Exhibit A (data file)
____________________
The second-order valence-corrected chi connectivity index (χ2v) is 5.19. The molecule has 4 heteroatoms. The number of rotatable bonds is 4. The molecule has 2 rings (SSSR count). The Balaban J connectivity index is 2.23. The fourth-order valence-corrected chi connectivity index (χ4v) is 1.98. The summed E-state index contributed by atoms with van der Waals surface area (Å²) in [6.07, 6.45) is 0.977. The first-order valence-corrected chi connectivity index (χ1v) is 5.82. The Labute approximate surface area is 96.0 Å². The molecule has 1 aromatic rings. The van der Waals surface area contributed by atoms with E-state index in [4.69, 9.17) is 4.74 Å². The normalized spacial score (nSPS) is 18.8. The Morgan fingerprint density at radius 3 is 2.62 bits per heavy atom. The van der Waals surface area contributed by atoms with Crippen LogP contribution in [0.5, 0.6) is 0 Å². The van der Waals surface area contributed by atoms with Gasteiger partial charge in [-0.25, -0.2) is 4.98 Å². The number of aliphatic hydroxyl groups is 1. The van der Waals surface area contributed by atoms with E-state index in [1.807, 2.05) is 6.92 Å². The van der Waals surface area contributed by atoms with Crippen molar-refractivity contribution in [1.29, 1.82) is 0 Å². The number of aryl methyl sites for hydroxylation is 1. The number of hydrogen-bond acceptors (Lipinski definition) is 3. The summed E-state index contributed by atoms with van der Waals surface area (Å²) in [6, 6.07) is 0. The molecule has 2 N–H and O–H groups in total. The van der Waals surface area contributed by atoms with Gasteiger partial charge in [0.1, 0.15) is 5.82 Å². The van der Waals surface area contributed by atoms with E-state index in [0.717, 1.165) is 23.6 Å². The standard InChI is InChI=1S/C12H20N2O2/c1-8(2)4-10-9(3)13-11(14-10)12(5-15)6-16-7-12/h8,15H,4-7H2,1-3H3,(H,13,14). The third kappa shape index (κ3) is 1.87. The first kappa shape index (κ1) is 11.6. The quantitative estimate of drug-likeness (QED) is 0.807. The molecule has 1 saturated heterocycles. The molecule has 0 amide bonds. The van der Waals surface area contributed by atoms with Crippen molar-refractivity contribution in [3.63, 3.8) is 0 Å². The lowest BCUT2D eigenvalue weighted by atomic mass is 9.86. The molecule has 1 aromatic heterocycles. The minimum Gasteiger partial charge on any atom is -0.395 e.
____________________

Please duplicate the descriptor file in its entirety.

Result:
The second-order valence-corrected chi connectivity index (χ2v) is 5.19. The molecule has 4 heteroatoms. The number of rotatable bonds is 4. The molecule has 2 rings (SSSR count). The Balaban J connectivity index is 2.23. The fourth-order valence-corrected chi connectivity index (χ4v) is 1.98. The summed E-state index contributed by atoms with van der Waals surface area (Å²) in [6.07, 6.45) is 0.977. The first-order valence-corrected chi connectivity index (χ1v) is 5.82. The Labute approximate surface area is 96.0 Å². The molecule has 1 aromatic rings. The van der Waals surface area contributed by atoms with E-state index in [4.69, 9.17) is 4.74 Å². The normalized spacial score (nSPS) is 18.8. The Morgan fingerprint density at radius 3 is 2.62 bits per heavy atom. The van der Waals surface area contributed by atoms with Crippen LogP contribution in [0.5, 0.6) is 0 Å². The van der Waals surface area contributed by atoms with Gasteiger partial charge in [-0.25, -0.2) is 4.98 Å². The number of aliphatic hydroxyl groups is 1. The van der Waals surface area contributed by atoms with E-state index in [1.807, 2.05) is 6.92 Å². The van der Waals surface area contributed by atoms with Crippen molar-refractivity contribution in [1.29, 1.82) is 0 Å². The number of aryl methyl sites for hydroxylation is 1. The number of hydrogen-bond acceptors (Lipinski definition) is 3. The summed E-state index contributed by atoms with van der Waals surface area (Å²) in [6, 6.07) is 0. The molecule has 2 N–H and O–H groups in total. The van der Waals surface area contributed by atoms with Gasteiger partial charge in [0.1, 0.15) is 5.82 Å². The van der Waals surface area contributed by atoms with E-state index in [0.717, 1.165) is 23.6 Å². The standard InChI is InChI=1S/C12H20N2O2/c1-8(2)4-10-9(3)13-11(14-10)12(5-15)6-16-7-12/h8,15H,4-7H2,1-3H3,(H,13,14). The third kappa shape index (κ3) is 1.87. The first kappa shape index (κ1) is 11.6. The quantitative estimate of drug-likeness (QED) is 0.807. The molecule has 1 saturated heterocycles. The molecule has 0 amide bonds. The van der Waals surface area contributed by atoms with Crippen molar-refractivity contribution in [3.63, 3.8) is 0 Å². The lowest BCUT2D eigenvalue weighted by atomic mass is 9.86. The molecule has 1 aromatic heterocycles. The minimum Gasteiger partial charge on any atom is -0.395 e.